1° Classificato/1st prize winner: Euro 515,00
2° Classificato/2nd prize winner: Euro 260,00
3° Classificato/3rd prize winner: Euro 130,00
To the five outstanding photographs: a book on earthen architecture
– To the best photograph on new earthen architectural structures;
– To the best photograph on earthen architectural structures in the Abruzzo Region;
– To the best photo of earthen architecture in Italy;
– To the best photo of earthen architecture in the world;
– Special prizes for schools.
The 9th International Photo Competition on “Earthen architectures: landscapes of architectures” is an initiative of the Municipality of Casalincontrada, in the Italian province of Chieti and the Documentation Centre on Earth Architectures, Terrae onlus Association The “rediscovery” of the knowledge linked to earthen architecture recomposed in images, like tiles of a mosaic made of people, things, material and places. Images that could be interpreted as “surviving structures” or “new scenarios”, as well as architectures of the territory, memories and situations.
For more information visit the competition website.
Cob Visitor Facility, Eden Project
Abey Smallcombe is a collaboration between artists Jackie Abey and Jill Smallcombe. Their craft is working with cob, earth plasters and other natural beautiful, sustainable materials. They have successfully carried out a number of large and smaller scale commissions for, the Eden Project, Somerset College of Arts and Technology, The Devon Guild of Craftsmen, Met Office, National Trust, Sustrans Cycle Paths. They have also exhibited nationally, taught all age groups, lectured internationally and researched earth structures in Europe, USA, India, Africa and Australia.
Weddle Gilmore Black Rock Studio has developed a specialty in trailheads over its 10 years in business. The architecture firm has designed this building type for several municipalities near its Scottsdale, Arizona, base, and it has realized three for Scottsdale’s McDowell Sonoran Preserve alone.
The Gateway to the McDowell Sonoran Preserve, Scottsdale, Arizona
The Gateway was designed to celebrate the entry and passage into the 36,400 acre McDowell Sonoran Preserve while minimizing the impact on the native desert. The Gateway is the point of access to over 45 miles of trails within the McDowell Sonoran Preserve for hiking, bicycling, and equestrian enjoyment. The project site design achieved the complete preservation of the existing network of arroyos and minimized earthwork alterations of the natural habitat. The building walls are made of rammed earth, recalling a tradition of indigenous desert building while meeting all of the performance requirements of modern use. The roof is covered in native desert cobble so that it blends into the desert when observed from the mountain trails to the east. The Gateway incorporates numerous strategies for resource conservation. An 18 KW solar system generates as much solar electricity as the Gateway consumes to realize a ‘net zero’ of energy consumption. Up to 60,000 gallons of rainwater is harvested through roof collection and storage in an underground cistern–providing 100% of the water needed for landscape irrigation.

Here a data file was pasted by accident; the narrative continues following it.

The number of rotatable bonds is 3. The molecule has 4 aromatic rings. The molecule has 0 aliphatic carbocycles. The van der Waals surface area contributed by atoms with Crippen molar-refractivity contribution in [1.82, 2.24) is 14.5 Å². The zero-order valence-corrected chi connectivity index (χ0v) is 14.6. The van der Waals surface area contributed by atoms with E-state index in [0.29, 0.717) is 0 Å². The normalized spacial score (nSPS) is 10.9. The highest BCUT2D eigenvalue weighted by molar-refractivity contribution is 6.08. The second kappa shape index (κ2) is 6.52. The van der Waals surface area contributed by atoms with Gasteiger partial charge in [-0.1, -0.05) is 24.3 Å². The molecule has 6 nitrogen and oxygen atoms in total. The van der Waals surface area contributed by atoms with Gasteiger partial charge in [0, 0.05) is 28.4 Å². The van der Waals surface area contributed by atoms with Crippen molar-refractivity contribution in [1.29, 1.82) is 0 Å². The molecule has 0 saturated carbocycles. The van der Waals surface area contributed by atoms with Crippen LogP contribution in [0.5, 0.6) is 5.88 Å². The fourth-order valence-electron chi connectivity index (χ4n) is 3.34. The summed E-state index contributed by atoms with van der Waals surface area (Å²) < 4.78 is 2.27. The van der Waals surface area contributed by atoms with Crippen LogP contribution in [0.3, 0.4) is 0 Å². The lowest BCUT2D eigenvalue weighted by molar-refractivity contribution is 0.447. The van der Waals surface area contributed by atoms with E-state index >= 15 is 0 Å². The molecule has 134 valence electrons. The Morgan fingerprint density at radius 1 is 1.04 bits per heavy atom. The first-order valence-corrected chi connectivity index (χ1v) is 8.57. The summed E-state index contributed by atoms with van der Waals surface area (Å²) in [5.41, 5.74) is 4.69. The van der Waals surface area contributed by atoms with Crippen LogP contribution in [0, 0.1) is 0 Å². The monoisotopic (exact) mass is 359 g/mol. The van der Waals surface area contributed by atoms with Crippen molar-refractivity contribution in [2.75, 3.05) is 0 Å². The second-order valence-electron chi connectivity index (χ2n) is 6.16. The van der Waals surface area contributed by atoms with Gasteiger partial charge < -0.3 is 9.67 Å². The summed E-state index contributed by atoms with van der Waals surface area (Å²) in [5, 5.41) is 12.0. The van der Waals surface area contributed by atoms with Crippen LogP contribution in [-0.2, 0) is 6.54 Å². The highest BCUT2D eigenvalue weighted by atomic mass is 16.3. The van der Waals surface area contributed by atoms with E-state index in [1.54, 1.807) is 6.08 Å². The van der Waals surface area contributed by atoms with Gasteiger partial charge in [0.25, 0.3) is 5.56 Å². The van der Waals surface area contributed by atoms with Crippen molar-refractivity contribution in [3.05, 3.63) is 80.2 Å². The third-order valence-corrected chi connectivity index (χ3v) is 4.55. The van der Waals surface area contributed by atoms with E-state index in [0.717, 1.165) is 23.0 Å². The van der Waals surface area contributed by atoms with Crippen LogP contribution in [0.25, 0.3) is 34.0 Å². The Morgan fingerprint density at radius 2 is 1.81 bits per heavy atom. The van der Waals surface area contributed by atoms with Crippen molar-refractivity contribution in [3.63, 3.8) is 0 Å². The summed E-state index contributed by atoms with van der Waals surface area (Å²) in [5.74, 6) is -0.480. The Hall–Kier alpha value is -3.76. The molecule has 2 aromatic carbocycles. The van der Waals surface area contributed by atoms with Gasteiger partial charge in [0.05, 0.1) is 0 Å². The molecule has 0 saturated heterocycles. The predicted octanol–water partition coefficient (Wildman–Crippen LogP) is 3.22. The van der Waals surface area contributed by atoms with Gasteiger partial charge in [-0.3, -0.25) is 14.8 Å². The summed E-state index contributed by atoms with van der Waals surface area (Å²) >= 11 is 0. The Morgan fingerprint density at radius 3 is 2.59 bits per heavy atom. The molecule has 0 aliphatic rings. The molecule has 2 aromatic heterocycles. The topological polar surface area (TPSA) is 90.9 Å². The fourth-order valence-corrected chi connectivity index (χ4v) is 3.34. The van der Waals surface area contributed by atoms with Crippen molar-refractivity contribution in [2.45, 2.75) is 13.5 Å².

Lost Dog Wash Trailhead, Scottsdale, Arizona
On the perimeter of the McDowell Sonoran Preserve, the Lost Dog Wash Trailhead is an example of commitment to environment through its preservation of native habitat, choice of sustainable building materials, and natural resource conservation. The structures are nested into the landscape and incorporate materials that blend with the natural desert environment. The rammed earth walls of the structures utilize earth material that was excavated during foundation construction. The trailhead restrooms incorporate a composting system which minimizes water consumption and saves approximately 200,000 gallons of water annually over a conventional system.
Gray water and rainwater harvesting provides 75,000 gallons of water a year for landscape irrigation. Solar power is provided to the trailhead facilities by a roof integrated 3,000 watt solar electric array that allows the trailhead to be completely self-sufficient and independent of the electric grid.